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​IEDM 2017: Intel inches closer to EUV lithography

There are many reasons why it is getting harder to produce leading-edge processors, but no roadblock is bigger than photolithography, the process of using light to transfer patterns to the wafer. The current tools are no longer capable of printing the smallest features–at least not without some time-consuming and costly extra steps–and the replacement, known as extreme ultra-violet or EUV lithography, is years behind schedule.

Lately there have been signs of progress and the industry is racing to bring EUV lithography into volume production. Samsung wants to be first, and next year at ISSCC it will announce results for an SRAM test chip manufactured on its 7nm process using EUV. GlobalFoundries will start 7nm production sometime in 2019 without EUV, but plans to quickly follow-up with new versions that use the technology. Foundry giant TSMC is holding out until 5nm.

Intel has also been testing EUV tools, reportedly at its D1X research fab in Hillsboro, Oregon, but the company still won’t say when it will use it for volume production. At IEDM 2017 last week, Intel gave a rare update on its progress with EUV and provided a few hints about how it will be deployed.

“EUV enables continued scaling,” said Intel’s Britt Turkot, a senior principal engineer in the lithography division. “It is highly desirable but will only be put in use when the technology is ready and cost effective.”

The size of the features that can be patterned with lithography is determined by two factors: the wavelength of the light and the numerical aperture of the system. The current tools use deep ultra-violet or DUV light with a wavelength of 193nm (as well as immersion to increase the numerical aperture since water has a higher refractive index than air). EUV, by contrast, uses light with a wavelength of 13.5nm enabling it to pattern much smaller features even with a lower numerical aperture.

At that wavelength, the photons of light are absorbed by just about any material so it needs to operate in a vacuum using a complex system of mirrors. “EUV is very complicated because everything changes in EUV,” Turkot said.

Until recently, the exposure source has been the primary problem because it needs to provide adequate power. A decade ago, the industry expected to reach the 250 watts required for volume production by the first half of 2013. But it wasn’t until this past summer at Semicon West that the manufacturer, the Dutch company ASML, announced it had demonstrated 250 watts thanks to recent advances in the Laser Produced Plasma (LPP) technology. That level has still not been matched in the field, though Turkot said she is confident that an upcoming tool upgrade will deliver 250 watts.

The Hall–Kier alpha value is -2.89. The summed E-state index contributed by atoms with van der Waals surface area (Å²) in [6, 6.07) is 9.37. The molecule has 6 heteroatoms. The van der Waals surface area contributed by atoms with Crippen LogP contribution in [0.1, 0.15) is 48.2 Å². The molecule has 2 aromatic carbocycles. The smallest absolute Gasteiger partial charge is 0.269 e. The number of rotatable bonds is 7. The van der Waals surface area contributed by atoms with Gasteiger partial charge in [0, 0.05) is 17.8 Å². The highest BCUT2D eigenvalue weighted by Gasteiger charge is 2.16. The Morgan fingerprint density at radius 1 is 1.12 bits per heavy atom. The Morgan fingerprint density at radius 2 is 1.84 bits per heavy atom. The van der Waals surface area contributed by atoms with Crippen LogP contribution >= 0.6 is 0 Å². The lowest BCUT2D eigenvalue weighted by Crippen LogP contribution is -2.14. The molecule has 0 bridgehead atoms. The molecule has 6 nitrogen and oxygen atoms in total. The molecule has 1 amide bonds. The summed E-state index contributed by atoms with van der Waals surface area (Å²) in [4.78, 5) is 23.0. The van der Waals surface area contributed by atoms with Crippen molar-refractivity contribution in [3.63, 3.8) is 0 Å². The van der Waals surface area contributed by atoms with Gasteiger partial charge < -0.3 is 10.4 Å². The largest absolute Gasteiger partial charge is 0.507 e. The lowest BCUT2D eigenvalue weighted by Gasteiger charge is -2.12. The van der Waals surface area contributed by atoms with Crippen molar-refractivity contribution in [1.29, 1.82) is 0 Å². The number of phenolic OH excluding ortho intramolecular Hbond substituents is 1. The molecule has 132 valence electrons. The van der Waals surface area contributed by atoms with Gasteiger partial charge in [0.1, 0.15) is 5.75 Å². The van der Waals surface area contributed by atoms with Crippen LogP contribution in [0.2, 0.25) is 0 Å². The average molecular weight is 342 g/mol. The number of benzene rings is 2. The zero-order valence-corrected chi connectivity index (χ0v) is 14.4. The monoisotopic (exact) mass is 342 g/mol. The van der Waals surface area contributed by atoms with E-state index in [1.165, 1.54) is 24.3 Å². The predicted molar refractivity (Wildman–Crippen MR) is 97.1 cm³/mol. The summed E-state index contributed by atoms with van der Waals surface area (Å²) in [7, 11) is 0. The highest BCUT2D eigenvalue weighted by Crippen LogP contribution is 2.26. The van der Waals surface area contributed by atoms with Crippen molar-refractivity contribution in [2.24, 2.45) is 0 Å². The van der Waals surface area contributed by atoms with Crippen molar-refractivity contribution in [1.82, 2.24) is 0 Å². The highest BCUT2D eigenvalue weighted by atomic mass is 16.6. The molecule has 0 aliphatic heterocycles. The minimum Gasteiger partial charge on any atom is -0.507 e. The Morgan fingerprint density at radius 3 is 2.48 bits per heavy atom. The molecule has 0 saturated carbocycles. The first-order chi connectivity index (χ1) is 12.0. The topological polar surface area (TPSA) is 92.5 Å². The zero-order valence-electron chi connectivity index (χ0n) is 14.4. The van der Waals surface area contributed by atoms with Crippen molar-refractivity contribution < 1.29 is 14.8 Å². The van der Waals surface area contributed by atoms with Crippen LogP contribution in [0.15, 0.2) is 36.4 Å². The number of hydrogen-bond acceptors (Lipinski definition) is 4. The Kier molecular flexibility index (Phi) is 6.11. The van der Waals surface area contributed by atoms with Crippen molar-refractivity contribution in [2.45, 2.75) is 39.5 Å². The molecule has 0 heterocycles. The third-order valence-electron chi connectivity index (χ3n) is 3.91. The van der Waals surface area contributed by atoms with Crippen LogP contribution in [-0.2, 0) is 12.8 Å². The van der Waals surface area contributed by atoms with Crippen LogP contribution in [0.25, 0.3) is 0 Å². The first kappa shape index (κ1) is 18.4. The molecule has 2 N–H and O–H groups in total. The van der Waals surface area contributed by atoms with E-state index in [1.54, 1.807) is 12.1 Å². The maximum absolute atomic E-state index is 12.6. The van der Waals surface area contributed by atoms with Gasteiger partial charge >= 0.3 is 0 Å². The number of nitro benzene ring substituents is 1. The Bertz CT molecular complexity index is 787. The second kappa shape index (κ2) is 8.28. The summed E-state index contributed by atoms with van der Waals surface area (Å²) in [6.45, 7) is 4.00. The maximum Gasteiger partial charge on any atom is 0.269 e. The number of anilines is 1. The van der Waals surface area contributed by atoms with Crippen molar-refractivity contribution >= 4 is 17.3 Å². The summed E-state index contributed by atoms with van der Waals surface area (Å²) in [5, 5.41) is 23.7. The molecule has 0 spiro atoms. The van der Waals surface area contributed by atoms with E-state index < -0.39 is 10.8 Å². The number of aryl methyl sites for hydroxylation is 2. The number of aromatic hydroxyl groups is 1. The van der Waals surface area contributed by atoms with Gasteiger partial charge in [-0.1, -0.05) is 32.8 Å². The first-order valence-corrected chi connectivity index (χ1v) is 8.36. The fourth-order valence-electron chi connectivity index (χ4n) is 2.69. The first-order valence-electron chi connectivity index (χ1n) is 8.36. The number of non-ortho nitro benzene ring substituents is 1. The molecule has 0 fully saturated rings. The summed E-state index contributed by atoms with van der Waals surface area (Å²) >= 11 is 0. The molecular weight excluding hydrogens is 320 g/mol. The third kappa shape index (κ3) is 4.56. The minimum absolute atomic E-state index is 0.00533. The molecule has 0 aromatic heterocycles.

The exposure source, however, continues to cause issues with overall system uptime. The industry goal is 84 percent this year and 88 percent in 2018, but “we are lucky to be at 75 percent tool availability,” Turkot said, due to long periods of unscheduled downtime.

The ecosystem of tools and materials around EUV lithography is falling into place. Of the eight key projects in EUV infrastructure, six are largely completed. Suppliers are now producing blanks (the base material for photomasks) with single-digit defects and Intel’s own mask shop is running an EUV mask pilot line that has been able to produce 10nm and 7nm masks with no printable defects.

But masks that start out defect-free can end up with defects due to fall-on particles in the scanner leading to yield problems, which is why a protective pellicle–an infrastructure project still in development–is some important. Eventually the industry will need a tool that can see these tiny defects, known as Actinic Patterned Mask Inspection, but this final project “still has significant gaps.”

One area where there is little question of EUV’s value is resolution. Intel’s EUV pilot line has already achieved good patterning results for critical dimensions with accurate alignment. But Turkot said that edge placement error has become the biggest challenge to scaling features below 10nm. “You need to make sure that the features that should touch do and the those that should not touch do not,” she explained. EUV has great potential to address this problem because of its high resolution for greater pattern fidelity and because it minimizes multi-patterning steps, though other sources of edge placement error in the fab will need to be dealt with too.

Despite the progress, Intel still isn’t ready to say exactly when it will introduce EUV lithography in volume production. When it does, though, it be in a mix-and-match arrangement with the current 193nm immersion tools. Turkot said that because EUV is so expensive, Intel will use it only where it can replace three or more multi-patterning steps with a single exposure. We now know that at 10nm Intel has resorted to quadruple patterning for a few layers, so EUV can’t come soon enough.

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